Washington Editor

Myriad Genetics Inc. said preliminary Phase II data pointed to positive trends among certain Alzheimer's disease patients on Flurizan, its lead product candidate, though the study did not achieve statistical significance.

Nevertheless, the Salt Lake City company plans to continue a Phase III trial with some modifications based on the Phase II findings. Those data showed encouraging tendencies on all three primary endpoints in mild Alzheimer's patients who received 800-mg, twice-daily doses of Flurizan. Also, those mild patients who achieved high plasma concentrations of the drug demonstrated a statistically significant effect in two of the three primary endpoints.

Such findings weren't a complete surprise, the company said, given the drug's mechanism of action as a selective amyloid beta 42 lowering agent and the hypothesis that points to amyloid deposits as the cause of the disease.

"We thought that patients earlier in their disease should be affected first," Adrian Hobden, the president of Myriad's pharmaceutical division, said during a conference call, "and more severe patients might take longer to show an effect."

The double-blinded, placebo-controlled Phase II study included mild and moderate patients, though the latter group did not respond as well to treatment. Among possible changes to the Phase III protocol would be to focus future enrollment on mild patients, subject to regulatory approval.

"This Phase II data will be very useful," Myriad President and CEO Peter Meldrum said, "as we look at modifying the current Phase III protocol to improve the study's design and focus."

Enrollment in the 750-patient study began early this year to test primary efficacy endpoints such as changes in cognitive function, as assessed by the Alzheimer's Disease Assessment Scale-cognitive subscale test (ADAS-cog), and changes in daily living activities. It has been testing twice-daily doses of 400 mg and 800 mg, though based on the latest data the company now believes the latter to be the preferred dose of Flurizan. (See BioWorld Today, Jan. 13, 2005.)

The year-long, 207-patient Phase II study also included twice-daily doses of 400 mg of the drug, which was well tolerated throughout the trial. Myriad plans to further analyze its findings to better understand Flurizan's effect on moderate patients.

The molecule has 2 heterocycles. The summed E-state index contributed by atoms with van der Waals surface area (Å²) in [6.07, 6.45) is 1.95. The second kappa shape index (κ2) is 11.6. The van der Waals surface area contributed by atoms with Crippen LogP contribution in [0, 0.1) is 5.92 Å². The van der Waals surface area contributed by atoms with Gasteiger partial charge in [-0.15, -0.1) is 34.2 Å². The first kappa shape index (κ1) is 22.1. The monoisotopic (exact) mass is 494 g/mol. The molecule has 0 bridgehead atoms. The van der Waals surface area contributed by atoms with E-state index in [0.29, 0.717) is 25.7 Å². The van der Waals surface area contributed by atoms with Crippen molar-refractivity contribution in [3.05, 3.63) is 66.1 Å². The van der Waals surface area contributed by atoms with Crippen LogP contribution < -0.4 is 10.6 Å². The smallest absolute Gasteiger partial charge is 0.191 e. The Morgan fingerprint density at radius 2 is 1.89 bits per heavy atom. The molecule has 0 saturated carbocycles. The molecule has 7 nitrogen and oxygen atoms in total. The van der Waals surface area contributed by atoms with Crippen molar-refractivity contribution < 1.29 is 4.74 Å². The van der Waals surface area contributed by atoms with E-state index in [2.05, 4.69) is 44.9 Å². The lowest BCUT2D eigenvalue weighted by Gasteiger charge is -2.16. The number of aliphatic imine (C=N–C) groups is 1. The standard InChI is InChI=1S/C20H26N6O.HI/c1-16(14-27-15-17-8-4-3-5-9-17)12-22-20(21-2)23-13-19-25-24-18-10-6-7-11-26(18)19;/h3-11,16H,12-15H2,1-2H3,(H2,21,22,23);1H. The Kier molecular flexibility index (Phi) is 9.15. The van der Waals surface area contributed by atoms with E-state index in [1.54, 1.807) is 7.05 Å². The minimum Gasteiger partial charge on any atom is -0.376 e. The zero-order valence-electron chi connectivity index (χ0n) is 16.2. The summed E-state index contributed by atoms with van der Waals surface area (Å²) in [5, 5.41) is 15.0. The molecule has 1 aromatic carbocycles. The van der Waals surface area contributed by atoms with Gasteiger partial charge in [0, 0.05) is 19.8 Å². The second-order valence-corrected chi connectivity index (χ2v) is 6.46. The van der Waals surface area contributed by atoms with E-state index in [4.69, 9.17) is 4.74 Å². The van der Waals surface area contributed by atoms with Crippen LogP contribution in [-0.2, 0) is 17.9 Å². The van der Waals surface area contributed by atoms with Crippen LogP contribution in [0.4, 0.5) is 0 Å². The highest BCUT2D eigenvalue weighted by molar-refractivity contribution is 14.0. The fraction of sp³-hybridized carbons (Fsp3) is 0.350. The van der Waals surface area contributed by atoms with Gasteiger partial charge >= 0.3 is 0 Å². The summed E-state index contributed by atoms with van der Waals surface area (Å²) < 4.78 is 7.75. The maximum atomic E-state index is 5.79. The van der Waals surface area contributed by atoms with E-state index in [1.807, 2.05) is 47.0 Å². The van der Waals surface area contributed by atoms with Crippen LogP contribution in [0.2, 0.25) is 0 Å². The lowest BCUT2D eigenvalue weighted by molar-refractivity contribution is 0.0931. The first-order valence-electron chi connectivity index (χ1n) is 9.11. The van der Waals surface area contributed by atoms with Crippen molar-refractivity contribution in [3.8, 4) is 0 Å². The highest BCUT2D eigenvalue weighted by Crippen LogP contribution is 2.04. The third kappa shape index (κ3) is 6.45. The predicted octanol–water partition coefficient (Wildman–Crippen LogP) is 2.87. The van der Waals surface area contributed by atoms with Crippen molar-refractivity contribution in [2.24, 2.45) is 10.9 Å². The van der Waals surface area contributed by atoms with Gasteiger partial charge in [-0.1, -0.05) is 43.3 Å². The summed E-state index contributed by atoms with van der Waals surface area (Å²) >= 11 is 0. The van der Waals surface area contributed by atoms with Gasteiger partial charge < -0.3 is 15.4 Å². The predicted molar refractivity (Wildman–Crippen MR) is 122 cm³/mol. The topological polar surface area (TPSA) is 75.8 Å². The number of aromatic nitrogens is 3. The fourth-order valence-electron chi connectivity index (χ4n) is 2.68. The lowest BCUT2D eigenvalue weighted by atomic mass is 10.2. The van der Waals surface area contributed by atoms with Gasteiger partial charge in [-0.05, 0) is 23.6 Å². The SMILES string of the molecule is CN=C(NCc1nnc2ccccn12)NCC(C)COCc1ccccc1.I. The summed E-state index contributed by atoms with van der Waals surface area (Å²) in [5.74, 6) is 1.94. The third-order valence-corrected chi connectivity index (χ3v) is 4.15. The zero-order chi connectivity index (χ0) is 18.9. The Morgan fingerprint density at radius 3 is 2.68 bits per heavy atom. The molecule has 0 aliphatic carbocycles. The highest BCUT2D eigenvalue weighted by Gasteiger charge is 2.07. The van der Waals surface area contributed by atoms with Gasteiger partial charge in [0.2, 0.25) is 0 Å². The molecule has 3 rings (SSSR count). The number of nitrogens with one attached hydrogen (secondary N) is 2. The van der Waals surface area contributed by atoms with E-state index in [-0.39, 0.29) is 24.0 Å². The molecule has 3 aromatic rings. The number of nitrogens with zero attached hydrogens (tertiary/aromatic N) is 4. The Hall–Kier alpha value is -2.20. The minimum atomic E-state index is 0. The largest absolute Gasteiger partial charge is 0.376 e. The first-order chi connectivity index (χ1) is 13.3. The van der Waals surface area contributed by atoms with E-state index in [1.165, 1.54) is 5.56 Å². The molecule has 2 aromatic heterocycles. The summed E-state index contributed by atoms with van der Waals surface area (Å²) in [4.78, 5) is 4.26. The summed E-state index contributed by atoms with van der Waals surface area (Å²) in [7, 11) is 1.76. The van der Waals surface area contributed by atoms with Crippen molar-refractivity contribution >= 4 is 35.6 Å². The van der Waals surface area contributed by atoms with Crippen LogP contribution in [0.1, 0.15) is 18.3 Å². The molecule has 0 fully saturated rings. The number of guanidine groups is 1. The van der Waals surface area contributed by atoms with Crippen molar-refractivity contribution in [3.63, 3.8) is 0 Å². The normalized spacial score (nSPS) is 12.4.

The primary endpoints measured a trio of disease assessment scales: the ADAS-cog, the Alzheimer's Disease Cooperative Study - Activities of Daily Living inventory (ADCS-ADL) and the Clinical Dementia Rating - Sum of Boxes (CDR-sb).

Mild patients who received the dose demonstrated a 44 percent slowing of decline in their performance of daily activity, as measured by the ADCS-ADL scale. The same group demonstrated a 41 percent slowing of decline during the study in global function as measured by the CDR-sb evaluation and a 29 percent slowing of cognitive decline, as measured by the ADAS-cog scale.

"Slowing the rate of decline of Alzheimer's disease by this magnitude," Hobden said, "suggested that these results might mean that we keep patients out of nursing homes for three or more years longer than if they had no treatment."

A further analysis of data from 128 mild patients indicated that those who achieved the greatest plasma concentrations of Flurizan demonstrated a statistically significant 67 percent reduction in decline in activities of daily living (p=0.017, two-sided) as measured by ADCS-ADL, compared to placebo patients. That finding was confirmed by analyzing the same group of patients vs. the control group for the global function assessment, which showed a 54 percent slower decline (p=0.034, two-sided) as measured by CDR-sb. Also, the high plasma concentration group demonstrated a non-statistically significant 30 percent slowing in the rate of decline of cognitive function as measured by ADAS-cog.

"It appears from this study that Flurizan, even when taken in addition to standard-of-care drugs - the cholinesterase inhibitors - has the potential to slow the rate of decline of Alzheimer's disease in mild patients," Hobden said. But he also conceded that placebo patients declined at a slower rate than historical controls. The company plans to report full results next month at a scientific meeting in Washington.

Beyond Alzheimer's, Flurizan also has been tested for use in prostate cancer patients and remains in Phase IIb for that indication. Myriad owns all rights to the drug.

On Monday, its shares (NASDAQ:MYGN) fell 1 cent to close at $16.15.